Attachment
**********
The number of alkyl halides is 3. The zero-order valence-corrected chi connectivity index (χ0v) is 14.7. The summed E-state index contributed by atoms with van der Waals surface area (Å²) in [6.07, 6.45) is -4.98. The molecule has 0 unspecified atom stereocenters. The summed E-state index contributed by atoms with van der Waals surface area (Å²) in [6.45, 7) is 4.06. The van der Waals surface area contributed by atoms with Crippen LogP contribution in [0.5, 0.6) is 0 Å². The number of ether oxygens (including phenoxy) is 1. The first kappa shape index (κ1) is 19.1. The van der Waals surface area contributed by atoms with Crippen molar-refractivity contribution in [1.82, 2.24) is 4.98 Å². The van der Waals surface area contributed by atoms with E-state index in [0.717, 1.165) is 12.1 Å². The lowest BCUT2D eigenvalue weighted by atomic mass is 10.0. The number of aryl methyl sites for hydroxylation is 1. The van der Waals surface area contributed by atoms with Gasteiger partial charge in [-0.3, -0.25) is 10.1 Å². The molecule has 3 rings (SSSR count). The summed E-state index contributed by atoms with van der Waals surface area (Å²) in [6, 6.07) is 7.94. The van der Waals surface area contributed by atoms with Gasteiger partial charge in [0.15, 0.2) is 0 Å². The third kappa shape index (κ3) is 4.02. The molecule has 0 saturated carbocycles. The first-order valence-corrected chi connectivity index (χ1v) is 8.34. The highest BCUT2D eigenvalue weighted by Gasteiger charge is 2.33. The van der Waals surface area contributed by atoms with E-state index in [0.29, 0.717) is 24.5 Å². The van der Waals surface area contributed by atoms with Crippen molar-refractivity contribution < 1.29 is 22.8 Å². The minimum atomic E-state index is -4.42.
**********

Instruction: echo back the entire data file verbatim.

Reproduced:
The number of alkyl halides is 3. The zero-order valence-corrected chi connectivity index (χ0v) is 14.7. The summed E-state index contributed by atoms with van der Waals surface area (Å²) in [6.07, 6.45) is -4.98. The molecule has 0 unspecified atom stereocenters. The summed E-state index contributed by atoms with van der Waals surface area (Å²) in [6.45, 7) is 4.06. The van der Waals surface area contributed by atoms with Crippen LogP contribution in [0.5, 0.6) is 0 Å². The number of ether oxygens (including phenoxy) is 1. The first kappa shape index (κ1) is 19.1. The van der Waals surface area contributed by atoms with Crippen molar-refractivity contribution in [1.82, 2.24) is 4.98 Å². The van der Waals surface area contributed by atoms with E-state index in [0.717, 1.165) is 12.1 Å². The lowest BCUT2D eigenvalue weighted by atomic mass is 10.0. The number of aryl methyl sites for hydroxylation is 1. The van der Waals surface area contributed by atoms with Gasteiger partial charge in [-0.3, -0.25) is 10.1 Å². The molecule has 3 rings (SSSR count). The summed E-state index contributed by atoms with van der Waals surface area (Å²) in [6, 6.07) is 7.94. The van der Waals surface area contributed by atoms with Gasteiger partial charge in [0.15, 0.2) is 0 Å². The third kappa shape index (κ3) is 4.02. The molecule has 0 saturated carbocycles. The first-order valence-corrected chi connectivity index (χ1v) is 8.34. The highest BCUT2D eigenvalue weighted by Gasteiger charge is 2.33. The van der Waals surface area contributed by atoms with E-state index in [0.29, 0.717) is 24.5 Å². The van der Waals surface area contributed by atoms with Crippen molar-refractivity contribution < 1.29 is 22.8 Å². The minimum atomic E-state index is -4.42.